1

Jade Colbert

Ayobami Adebayo's debut novel opens in 2008 with a mystery. Directed at "you," the short chapter references a 15-year estrangement now coming to an end, its cause and the reasons for its conclusion both undefined.

The narrative then rockets back to 1985: Yejide and Akin are a loving couple living in Ilesa in southwestern Nigeria. Both are university-educated and working – they are set for a prosperous future. One catch: after trying through four years of marriage, they have yet to have children; Akin's family pushes him to take a second wife, against Akin's wishes.

Like The Fishermen, Chigozie Obioma's 2015 debut, Stay with Me is a domestic novel set against Nigerian politics, to equal effect. More than backdrop or plot device, national politics is a macrocosm for the themes explored in the household. Set primarily during Ibrahim Babangida's military junta, Stay with Me (shortlisted for the Baileys Women's Prize for Fiction when it was published in the Britain earlier this year) explores the meaning of trust, and whether it can be regained in both a family and a country.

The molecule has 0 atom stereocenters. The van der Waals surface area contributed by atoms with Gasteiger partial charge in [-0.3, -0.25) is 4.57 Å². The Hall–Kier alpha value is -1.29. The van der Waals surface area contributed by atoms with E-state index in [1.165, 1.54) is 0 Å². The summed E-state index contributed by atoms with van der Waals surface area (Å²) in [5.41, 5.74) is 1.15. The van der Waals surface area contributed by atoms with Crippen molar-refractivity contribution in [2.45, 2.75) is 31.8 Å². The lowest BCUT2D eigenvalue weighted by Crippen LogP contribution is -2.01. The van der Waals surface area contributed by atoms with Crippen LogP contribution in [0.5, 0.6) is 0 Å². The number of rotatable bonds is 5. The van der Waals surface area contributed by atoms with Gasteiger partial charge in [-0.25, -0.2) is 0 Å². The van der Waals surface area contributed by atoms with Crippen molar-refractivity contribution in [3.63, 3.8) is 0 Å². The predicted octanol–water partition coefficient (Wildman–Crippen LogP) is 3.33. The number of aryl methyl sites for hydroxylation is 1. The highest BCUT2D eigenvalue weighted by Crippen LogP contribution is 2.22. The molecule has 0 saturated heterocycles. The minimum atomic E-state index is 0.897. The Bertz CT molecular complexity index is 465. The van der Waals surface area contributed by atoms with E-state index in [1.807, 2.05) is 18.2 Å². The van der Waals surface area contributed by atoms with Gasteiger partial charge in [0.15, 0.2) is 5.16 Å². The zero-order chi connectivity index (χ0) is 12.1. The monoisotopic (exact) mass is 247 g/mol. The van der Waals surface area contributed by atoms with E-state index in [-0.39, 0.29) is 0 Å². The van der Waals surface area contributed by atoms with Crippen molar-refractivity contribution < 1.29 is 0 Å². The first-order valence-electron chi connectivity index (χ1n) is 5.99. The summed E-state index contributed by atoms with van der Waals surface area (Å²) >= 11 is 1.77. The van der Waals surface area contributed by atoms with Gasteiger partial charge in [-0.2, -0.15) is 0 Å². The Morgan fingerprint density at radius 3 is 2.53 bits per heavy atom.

...

Ayobami Adebayo’s debut novel opens in 2008 with a mystery. Directed at “you,” the short chapter references a 15-year estrangement now coming to an end, its cause and the reasons for its conclusion both undefined.

The narrative then rockets back to 1985: Yejide and Akin are a loving couple living in Ilesa in southwestern Nigeria. Both are university-educated and working – they are set for a prosperous future. One catch: after trying through four years of marriage, they have yet to have children; Akin’s family pushes him to take a second wife, against Akin’s wishes.

Like The Fishermen, Chigozie Obioma’s 2015 debut, Stay with Me is a domestic novel set against Nigerian politics, to equal effect. More than backdrop or plot device, national politics is a macrocosm for the themes explored in the household. Set primarily during Ibrahim Babangida’s military junta, Stay with Me (shortlisted for the Baileys Women’s Prize for Fiction when it was published in the Britain earlier this year) explores the meaning of trust, and whether it can be regained in both a family and a country.

Share this!